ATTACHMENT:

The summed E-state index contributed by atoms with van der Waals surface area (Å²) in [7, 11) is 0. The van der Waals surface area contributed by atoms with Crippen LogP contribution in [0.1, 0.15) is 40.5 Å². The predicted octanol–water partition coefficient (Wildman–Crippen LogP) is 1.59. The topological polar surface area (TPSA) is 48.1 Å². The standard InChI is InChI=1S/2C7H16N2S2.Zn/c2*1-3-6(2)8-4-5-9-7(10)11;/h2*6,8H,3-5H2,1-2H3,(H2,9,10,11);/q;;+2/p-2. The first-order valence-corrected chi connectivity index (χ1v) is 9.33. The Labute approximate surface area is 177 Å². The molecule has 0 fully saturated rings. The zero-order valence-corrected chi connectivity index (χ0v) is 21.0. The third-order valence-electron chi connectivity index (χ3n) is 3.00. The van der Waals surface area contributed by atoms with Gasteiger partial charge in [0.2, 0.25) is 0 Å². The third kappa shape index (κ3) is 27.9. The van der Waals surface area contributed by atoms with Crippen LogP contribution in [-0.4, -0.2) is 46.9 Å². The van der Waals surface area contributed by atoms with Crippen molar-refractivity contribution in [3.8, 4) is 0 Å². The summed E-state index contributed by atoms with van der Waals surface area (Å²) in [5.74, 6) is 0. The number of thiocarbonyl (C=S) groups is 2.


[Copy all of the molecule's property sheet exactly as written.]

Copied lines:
The summed E-state index contributed by atoms with van der Waals surface area (Å²) in [7, 11) is 0. The van der Waals surface area contributed by atoms with Crippen LogP contribution in [0.1, 0.15) is 40.5 Å². The predicted octanol–water partition coefficient (Wildman–Crippen LogP) is 1.59. The topological polar surface area (TPSA) is 48.1 Å². The standard InChI is InChI=1S/2C7H16N2S2.Zn/c2*1-3-6(2)8-4-5-9-7(10)11;/h2*6,8H,3-5H2,1-2H3,(H2,9,10,11);/q;;+2/p-2. The first-order valence-corrected chi connectivity index (χ1v) is 9.33. The Labute approximate surface area is 177 Å². The molecule has 0 fully saturated rings. The zero-order valence-corrected chi connectivity index (χ0v) is 21.0. The third-order valence-electron chi connectivity index (χ3n) is 3.00. The van der Waals surface area contributed by atoms with Gasteiger partial charge in [0.2, 0.25) is 0 Å². The third kappa shape index (κ3) is 27.9. The van der Waals surface area contributed by atoms with Crippen LogP contribution in [-0.4, -0.2) is 46.9 Å². The van der Waals surface area contributed by atoms with Crippen molar-refractivity contribution in [3.8, 4) is 0 Å². The summed E-state index contributed by atoms with van der Waals surface area (Å²) in [5.74, 6) is 0. The number of thiocarbonyl (C=S) groups is 2.